Skills Building: The Whispering Town (3-5)

Written by Jennifer Elvgren and illustrated by Fabio Santomauro

Pre Reading Questions

  1. What do empathy and compassion mean to you? 
  2. What do you know about WWII and the Holocaust? 
  3. Read the Author’s Note in the back of the book (reprinted here) prior to starting the read aloud.


    “Less than a year after World War II began, Germany invaded Denmark. It would serve as a ‘buffer’ to protect Germany from British attacks. Adolf Hitler also wanted the country’s fertile farmland.


    At first, the Germans allowed the Danish government to continue ruling. But as time passed, the Danes [people from Denmark] grew tired of the Nazis and began to sabotage the occupation.


    By 1943, the Nazi’s could no longer ignore the Danish resistance and took over the government. Shortly after, they began to round up the estimated 8,000 Danish Jews to send them to concentration camps.

    Danes hid Jew in private homes, warehouses, barns, hotels, and churches. Then they secured boats and hired fishermen to transport them across the sound to nearby neutral Sweden. Almost all of the Jews were smuggled out of Denmark.

    About 1,700 Jews escaped from the small fishing village of Gilleleje. One moonless night the town’s citizens stood in doorways and whispered directions to the harbor.”

Post Reading Questions

  1. In Whispering Town, the townspeople worked together to provide support, shelter, food, and care for the Jews while they waited to smuggle them to Sweden and to safety. How do you think Carl and his mother felt? How do you think the townspeople felt?
  2. Being compassionate is not always the easy choice; it can sometimes be frightening and take courage. How did Anett show her bravery in her compassionate acts?  
  3. Why is it important to show compassion despite your fears? Can you think of a time when you showed empathy and compassion even though it might have been difficult and scary? How do you think the person you acted compassionately towards felt?

Creative Enrichment Activity: Paper Cup Phone (3-5)

Overview: In the book The Whispering Town, we learned about a village in Denmark who helped Jewish families escape from the Nazis to freedom in Sweden during WWII. The Danish villagers helped the families escape by standing outside of their doorways and whispering “This way” to help the families get to the dock where boats took them to safety. In this activity, we will create paper cup phones to pass messages from person to person. 


3 paper clips per student
Two paper cups per student
String or yarn of various colors pre-cut into pieces
Color pencils/crayons/markers

Duration: 45-50 minutes (for staff: 5 pre-activity set up, 10-minute prep)

5 minutes: Introduce the activity using the book and examples
10 minutes: Decorate the cups
2 minutes: Create holes in the bottom of each cup with one of the paperclips.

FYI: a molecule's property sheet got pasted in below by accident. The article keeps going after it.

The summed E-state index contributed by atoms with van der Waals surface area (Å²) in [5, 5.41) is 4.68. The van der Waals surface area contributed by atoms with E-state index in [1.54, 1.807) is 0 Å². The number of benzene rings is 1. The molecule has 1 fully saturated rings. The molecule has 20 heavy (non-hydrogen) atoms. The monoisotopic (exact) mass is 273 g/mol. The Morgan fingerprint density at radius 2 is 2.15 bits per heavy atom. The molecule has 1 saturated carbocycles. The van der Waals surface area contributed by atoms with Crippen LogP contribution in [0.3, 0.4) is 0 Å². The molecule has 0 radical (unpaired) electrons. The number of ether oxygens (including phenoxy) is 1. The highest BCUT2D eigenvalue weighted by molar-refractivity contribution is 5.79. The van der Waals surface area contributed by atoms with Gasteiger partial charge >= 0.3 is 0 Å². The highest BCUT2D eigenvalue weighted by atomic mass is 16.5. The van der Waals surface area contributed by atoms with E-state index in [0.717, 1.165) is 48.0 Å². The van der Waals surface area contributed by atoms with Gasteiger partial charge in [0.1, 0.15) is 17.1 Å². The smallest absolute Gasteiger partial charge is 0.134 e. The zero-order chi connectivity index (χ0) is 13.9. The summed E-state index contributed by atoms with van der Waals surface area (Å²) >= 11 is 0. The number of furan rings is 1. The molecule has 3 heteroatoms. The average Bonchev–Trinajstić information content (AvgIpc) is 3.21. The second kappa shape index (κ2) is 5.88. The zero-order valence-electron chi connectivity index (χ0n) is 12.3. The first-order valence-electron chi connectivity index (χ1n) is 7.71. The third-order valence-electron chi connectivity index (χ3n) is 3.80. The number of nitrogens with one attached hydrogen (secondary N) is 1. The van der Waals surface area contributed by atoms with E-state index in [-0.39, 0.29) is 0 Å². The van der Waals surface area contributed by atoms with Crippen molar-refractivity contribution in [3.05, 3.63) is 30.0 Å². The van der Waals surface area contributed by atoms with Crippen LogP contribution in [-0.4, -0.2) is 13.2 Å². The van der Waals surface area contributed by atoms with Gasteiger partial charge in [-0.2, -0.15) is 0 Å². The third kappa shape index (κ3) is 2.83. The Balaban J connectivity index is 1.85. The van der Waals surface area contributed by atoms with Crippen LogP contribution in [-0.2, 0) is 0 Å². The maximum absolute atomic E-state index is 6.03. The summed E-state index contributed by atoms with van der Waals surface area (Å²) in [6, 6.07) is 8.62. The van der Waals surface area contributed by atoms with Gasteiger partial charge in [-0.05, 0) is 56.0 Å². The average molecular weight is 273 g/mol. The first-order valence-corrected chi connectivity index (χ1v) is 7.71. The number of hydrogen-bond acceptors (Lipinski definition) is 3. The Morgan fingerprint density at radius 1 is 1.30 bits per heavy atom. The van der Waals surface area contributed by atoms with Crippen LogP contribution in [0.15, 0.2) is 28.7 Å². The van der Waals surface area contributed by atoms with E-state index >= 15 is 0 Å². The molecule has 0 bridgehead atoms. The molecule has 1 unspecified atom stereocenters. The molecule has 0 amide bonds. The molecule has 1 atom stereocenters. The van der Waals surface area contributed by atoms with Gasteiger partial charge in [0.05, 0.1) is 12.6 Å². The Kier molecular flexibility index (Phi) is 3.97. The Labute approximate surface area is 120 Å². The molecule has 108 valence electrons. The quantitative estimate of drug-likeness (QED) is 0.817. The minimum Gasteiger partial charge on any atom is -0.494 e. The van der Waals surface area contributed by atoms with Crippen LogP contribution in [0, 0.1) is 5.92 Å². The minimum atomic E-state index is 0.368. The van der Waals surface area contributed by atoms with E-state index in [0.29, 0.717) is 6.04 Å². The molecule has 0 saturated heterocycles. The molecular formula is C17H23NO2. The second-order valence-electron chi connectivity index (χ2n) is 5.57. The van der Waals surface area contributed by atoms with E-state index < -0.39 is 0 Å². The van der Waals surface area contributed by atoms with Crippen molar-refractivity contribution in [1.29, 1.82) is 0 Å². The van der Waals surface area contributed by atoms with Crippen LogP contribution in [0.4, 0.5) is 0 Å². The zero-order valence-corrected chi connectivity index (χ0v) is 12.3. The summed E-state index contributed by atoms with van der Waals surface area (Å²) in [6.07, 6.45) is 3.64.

5 minutes: Run the string through each cup and tie paper clips to the end of each side of string/yarn
3 minutes: clean up
15-20 minutes: Use cups to pass messages from person to person
5 minutes: Reflect


  1. Prior to the activity, staff should cut the string/yarn in pieces for each student. Each piece should be approximately 9 feet long. An easy way to measure an approximate length that will be effective for this activity is to measure a piece of yarn the length of the staff’s “wingspan” and double it. Each student needs one piece of yarn. 
  2. Set material stations so that each student can pick up their materials. Each student needs three paper clips, two paper cups, and one piece of yarn. 
  3. Introduce the activity using the book.
  4. Students pick up their materials and go to their workspace. 
  5. Students decorate their two cups using color pencils/crayons/markers.
  6. Students unbend one of the paperclips and use the end to punch a small hole in the center base of each cup from the outside. The students may need to wiggle the paperclip to make the hole large enough to fit the yarn/string through. The width of the hole is dependent on the type of string/yarn used. 
  7. Pull the yarn/string through the hole in the bottom cup, threading from the outside of the cup inward. Students may need to use the bent paperclip to help them thread the yarn/string through the hole. 
  8. Pull the yarn/string through the inside of the cup until there is enough to tie the string to one of the unbent paper clips. 
  9. Pull the string from the outside of the cup until the paperclip rests inside the cup. 
  10. Repeat with the other cup and paperclip. 
  11. Clean up the materials. (This activity should have minimal cleanup.) 
  12. Activity: Split students up into groups of 5-10 students. Use the cups to create a human chain throughout a large space (e.g., cafeteria, gym, playground). One student will hold one end of their paper cup phone and the other end to another student. The students will move far enough apart that the strings are taut. Continue this with the remainder of the students so that each student has one end of their phone and the other end of a friend’s phone. Be sure that strings are taught and that students hold the side of the cup, not the base of the cup. They will not be able to hear if they touch the base or if the string is loose. Pass a message along the paper cup phone chain and play a version of “telephone”.  
  13. Reflect.

Reflection Questions

  • What was it like to use the paper cup phone? 
  • Have you ever done this activity before? 
  • How can you spread empathy through communication?